Gray-scale ultrasonography was performed using sonographic 7.5 - 12 MHz linear and 3.5 MHz curved probes. The subjects were scanned in the supine position with the transducer positioned in the midline of the anterior upper abdomen for detecting the location and direction of mesenteric vessels. Graded compression ultrasound from the sub-xiphoid to the umbilical region is necessary in almost all children which enables us to have a better visualization of the position of mesenteric vessels. So performing graded compression during inspiration and between two crying sounds (sobs) especially when the child is calm and relaxed is an important technique that should be taken into consideration in pediatric abdominal ultrasonography. Owing to this technique, ultrasound scanning takes less time than what is needed for upper GI series.

The superior mesenteric artery (SMA) was identified along with its echogenic walls, originating from the anterior wall of the aorta. The superior mesenteric vein (SMV) was localized by tracing the portal vein confluence and moving caudally until the direction of mesenteric vein was identified.

Sonographic findings of malrotation including inversion of mesenteric vessels, abnormal pathway of mesenteric vessels, duplication of the mesenteric vein and anterior position of the mesenteric vein relative to mesenteric artery were assessed (Figure 1).

Gray-scale ultrasonography was performed, using sonographic 7.5 - 12 MHz linear and 3.5 MHz curved probes. The subjects were scanned in the supine position with the transducer positioned in the midline of the anterior upper abdomen. Graded compression sonography was performed for detecting the location and direction of mesenteric vessels. The superior mesenteric artery (SMA) was identified along with its echogenic walls, originating from the anterior wall of the aorta. The superior mesenteric vein (SMV) was localized by tracing the portal vein confluence and moving caudally until the direction of the mesenteric vein was identified. A, The abnormal pathway of mesenteric vessels toward front and above in right diaphragmatic hernia cases. B, The abnormal anterior position of the SMV and SMA in a patient with choledochal cyst. C, Left sided SMV and whirlpool sign in midgut volvulus.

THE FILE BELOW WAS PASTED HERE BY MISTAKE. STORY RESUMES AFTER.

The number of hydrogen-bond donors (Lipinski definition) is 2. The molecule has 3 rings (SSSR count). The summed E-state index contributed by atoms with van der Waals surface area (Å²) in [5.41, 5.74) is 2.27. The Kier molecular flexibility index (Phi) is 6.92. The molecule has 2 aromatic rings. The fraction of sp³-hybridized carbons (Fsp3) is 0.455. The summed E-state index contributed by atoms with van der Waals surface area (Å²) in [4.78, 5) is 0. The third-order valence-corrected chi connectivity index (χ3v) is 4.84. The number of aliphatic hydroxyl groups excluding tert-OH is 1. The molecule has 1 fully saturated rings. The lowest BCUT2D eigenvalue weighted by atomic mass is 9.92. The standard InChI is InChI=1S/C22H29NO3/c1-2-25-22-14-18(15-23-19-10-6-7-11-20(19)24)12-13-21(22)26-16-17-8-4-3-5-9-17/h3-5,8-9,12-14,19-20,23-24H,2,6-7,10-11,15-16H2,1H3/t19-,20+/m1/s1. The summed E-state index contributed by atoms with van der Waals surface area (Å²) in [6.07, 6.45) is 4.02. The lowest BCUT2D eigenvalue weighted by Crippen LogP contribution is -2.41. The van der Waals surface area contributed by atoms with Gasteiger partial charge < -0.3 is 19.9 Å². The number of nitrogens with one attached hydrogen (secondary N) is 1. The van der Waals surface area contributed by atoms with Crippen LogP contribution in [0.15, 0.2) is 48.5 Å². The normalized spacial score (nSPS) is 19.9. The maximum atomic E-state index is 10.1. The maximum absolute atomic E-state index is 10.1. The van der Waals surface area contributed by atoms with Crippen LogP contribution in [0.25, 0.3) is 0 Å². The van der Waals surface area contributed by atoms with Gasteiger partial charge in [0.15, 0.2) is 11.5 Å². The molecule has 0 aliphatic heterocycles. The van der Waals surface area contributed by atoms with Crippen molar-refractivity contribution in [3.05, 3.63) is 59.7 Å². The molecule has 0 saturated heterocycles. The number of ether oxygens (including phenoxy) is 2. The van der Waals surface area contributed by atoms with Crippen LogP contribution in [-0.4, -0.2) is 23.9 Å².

Figure 1. Gray-scale ultrasonography was performed, using sonographic 7.5 - 12 MHz linear and 3.5 MHz curved probes. The subjects were scanned in the supine position with the transducer positioned in the midline of the anterior upper abdomen. Graded compression sonography was performed for detecting the location and direction of mesenteric vessels. The superior mesenteric artery (SMA) was identified along with its echogenic walls, originating from the anterior wall of the aorta. The superior mesenteric vein (SMV) was localized by tracing the portal vein confluence and moving caudally until the direction of the mesenteric vein was identified. A, The abnormal pathway of mesenteric vessels toward front and above in right diaphragmatic hernia cases. B, The abnormal anterior position of the SMV and SMA in a patient with choledochal cyst. C, Left sided SMV and whirlpool sign in midgut volvulus.

Radiologic signs of malrotation such as abnormal location of ligamentum teres (duodenojejunal junction), and abnormal position of jejunum and cecum (Figure 2) were also evaluated and compared with clinical and surgical findings. Data analysis was performed using statistical package for the social science (SPSS) version 16. T-student test was used to compare quantitative variables such as age. Spearmen correlation test was assessed to find association between ultrasound and GI series results. P value less than 0.05 was considered as significant.